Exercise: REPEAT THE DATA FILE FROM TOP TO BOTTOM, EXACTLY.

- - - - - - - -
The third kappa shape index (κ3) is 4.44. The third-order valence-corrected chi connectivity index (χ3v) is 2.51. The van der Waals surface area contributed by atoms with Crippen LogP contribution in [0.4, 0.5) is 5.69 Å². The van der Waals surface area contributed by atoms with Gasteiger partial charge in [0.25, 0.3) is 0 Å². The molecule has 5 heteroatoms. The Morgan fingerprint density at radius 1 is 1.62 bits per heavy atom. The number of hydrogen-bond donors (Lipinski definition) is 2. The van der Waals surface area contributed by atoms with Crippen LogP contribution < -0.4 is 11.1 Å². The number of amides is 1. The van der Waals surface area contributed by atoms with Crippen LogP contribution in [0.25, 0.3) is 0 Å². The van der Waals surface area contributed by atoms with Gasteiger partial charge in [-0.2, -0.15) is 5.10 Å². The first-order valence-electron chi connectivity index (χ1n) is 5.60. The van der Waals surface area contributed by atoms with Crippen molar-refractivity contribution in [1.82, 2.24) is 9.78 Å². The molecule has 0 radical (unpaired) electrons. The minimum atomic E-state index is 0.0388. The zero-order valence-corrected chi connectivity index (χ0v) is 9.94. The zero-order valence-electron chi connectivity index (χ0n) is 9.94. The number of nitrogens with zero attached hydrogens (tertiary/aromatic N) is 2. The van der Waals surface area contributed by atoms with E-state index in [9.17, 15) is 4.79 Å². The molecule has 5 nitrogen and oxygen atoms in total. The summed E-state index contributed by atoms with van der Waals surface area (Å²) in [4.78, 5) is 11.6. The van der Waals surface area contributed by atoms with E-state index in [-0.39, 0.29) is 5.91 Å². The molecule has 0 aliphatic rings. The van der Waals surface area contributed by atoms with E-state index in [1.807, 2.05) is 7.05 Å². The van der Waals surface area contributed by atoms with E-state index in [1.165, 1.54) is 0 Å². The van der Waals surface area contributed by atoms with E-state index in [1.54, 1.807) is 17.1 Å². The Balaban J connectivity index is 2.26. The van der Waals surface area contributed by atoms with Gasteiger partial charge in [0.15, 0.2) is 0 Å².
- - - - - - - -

The third kappa shape index (κ3) is 4.44. The third-order valence-corrected chi connectivity index (χ3v) is 2.51. The van der Waals surface area contributed by atoms with Crippen LogP contribution in [0.4, 0.5) is 5.69 Å². The van der Waals surface area contributed by atoms with Gasteiger partial charge in [0.25, 0.3) is 0 Å². The molecule has 5 heteroatoms. The Morgan fingerprint density at radius 1 is 1.62 bits per heavy atom. The number of hydrogen-bond donors (Lipinski definition) is 2. The van der Waals surface area contributed by atoms with Crippen LogP contribution < -0.4 is 11.1 Å². The number of amides is 1. The van der Waals surface area contributed by atoms with Crippen LogP contribution in [0.25, 0.3) is 0 Å². The van der Waals surface area contributed by atoms with Gasteiger partial charge in [-0.2, -0.15) is 5.10 Å². The first-order valence-electron chi connectivity index (χ1n) is 5.60. The van der Waals surface area contributed by atoms with Crippen molar-refractivity contribution in [1.82, 2.24) is 9.78 Å². The molecule has 0 radical (unpaired) electrons. The minimum atomic E-state index is 0.0388. The zero-order valence-corrected chi connectivity index (χ0v) is 9.94. The zero-order valence-electron chi connectivity index (χ0n) is 9.94. The number of nitrogens with zero attached hydrogens (tertiary/aromatic N) is 2. The van der Waals surface area contributed by atoms with E-state index in [9.17, 15) is 4.79 Å². The molecule has 5 nitrogen and oxygen atoms in total. The summed E-state index contributed by atoms with van der Waals surface area (Å²) in [4.78, 5) is 11.6. The van der Waals surface area contributed by atoms with E-state index in [-0.39, 0.29) is 5.91 Å². The molecule has 0 aliphatic rings. The van der Waals surface area contributed by atoms with E-state index in [1.807, 2.05) is 7.05 Å². The van der Waals surface area contributed by atoms with E-state index in [1.165, 1.54) is 0 Å². The van der Waals surface area contributed by atoms with E-state index in [1.54, 1.807) is 17.1 Å². The Balaban J connectivity index is 2.26. The van der Waals surface area contributed by atoms with Gasteiger partial charge in [0.15, 0.2) is 0 Å².